Thursday, October 23, 2014

Trolls and saints

Last night Middle Daughter and I were talking about trolls and real-life threats.

What did trolls do before the net? With the net they can be heard, and threaten, and stir up trouble to their slimy hearts’ delight. Without it...

I suppose some would have written poison pen letters, but I don’t think those were ever quite as common as trolls are now. You might find some snarlers in the background, but I don’t remember that many, and I suppose the risks of personal confrontation suppressed the urge.

Did that suppression, by the effect of habit, change the attitudes? And does today’s ease of expression, also by habit, ingrain more deeply the bitterness and venom?

If I’m to guess, I think the net both reveals the flaw and makes it grow. With it, what might have been a minor weed of grump blossoms to a titan arum. Anonymity and distance make it consequence-free, and it’s claimed you can tell a man’s character by what he does when he’s alone.

I’m a layman here, but the received wisdom is that the bulk of the trolls will threaten till dawn but never do anything about their threats. But the net lets them link up with really violent types and shape their vision remotely.

New technologies give us new (or expanded) vices.

Maybe some expanded virtues too. What would some of those be, I wonder? Greater scope for charitable giving, yes. At least the potential for greater knowledge and perhaps a trace of effect of the Grand Tour? True, most people head for the bubble gum instead, but then most aren't trolls either. Except maybe on Facebook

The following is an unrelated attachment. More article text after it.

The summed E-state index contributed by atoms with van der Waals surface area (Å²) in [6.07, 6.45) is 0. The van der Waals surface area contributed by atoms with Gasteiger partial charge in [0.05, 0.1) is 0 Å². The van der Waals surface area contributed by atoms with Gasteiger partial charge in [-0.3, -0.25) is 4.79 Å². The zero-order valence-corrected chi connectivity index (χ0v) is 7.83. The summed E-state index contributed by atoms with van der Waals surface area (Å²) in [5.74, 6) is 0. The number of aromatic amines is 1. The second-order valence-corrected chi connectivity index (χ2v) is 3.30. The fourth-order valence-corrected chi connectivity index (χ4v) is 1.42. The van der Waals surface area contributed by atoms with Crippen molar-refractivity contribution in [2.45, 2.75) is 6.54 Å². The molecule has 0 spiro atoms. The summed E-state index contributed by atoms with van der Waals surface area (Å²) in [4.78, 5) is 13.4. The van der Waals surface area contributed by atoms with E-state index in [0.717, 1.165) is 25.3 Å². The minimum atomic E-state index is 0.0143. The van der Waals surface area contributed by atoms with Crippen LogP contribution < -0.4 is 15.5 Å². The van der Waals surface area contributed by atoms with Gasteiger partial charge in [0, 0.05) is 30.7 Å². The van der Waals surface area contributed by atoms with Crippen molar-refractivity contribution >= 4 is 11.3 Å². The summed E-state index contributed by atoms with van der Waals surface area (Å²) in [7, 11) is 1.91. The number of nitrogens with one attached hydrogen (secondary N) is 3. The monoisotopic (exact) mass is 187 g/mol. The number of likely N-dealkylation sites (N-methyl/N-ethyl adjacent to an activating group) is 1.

It gives the scope to develop plans more quickly and completely--efficiency and perfection are good things, though not quite fitting in the list of classical virtues.

Am I a better person because I use the web? (My family and I are eating because of it, but that's not the point.) In what ways better, in what ways worse?


Assistant Village Idiot said...

I think trolls used to just talk behind people's backs to anyone who would half-listen. And write letters to the editor - which required higher standards of them.

Are we a more dangerous people now? I don't see the increase in crime, but we have not yet begun to study it, either.

james said...

I don't know if we'd see more violence so much as more of it focused on non-neighbors.

Someone said that the truth made the good better and the bad worse. I'm not sure the net qualifies as "truth" but it does spur on some of the vices (sloth, lust, cliquishness, poison speech) and give a little more scope to a virtue or two. Perhaps the greater scope lets us see some of the minor vices as the dangerous things they are.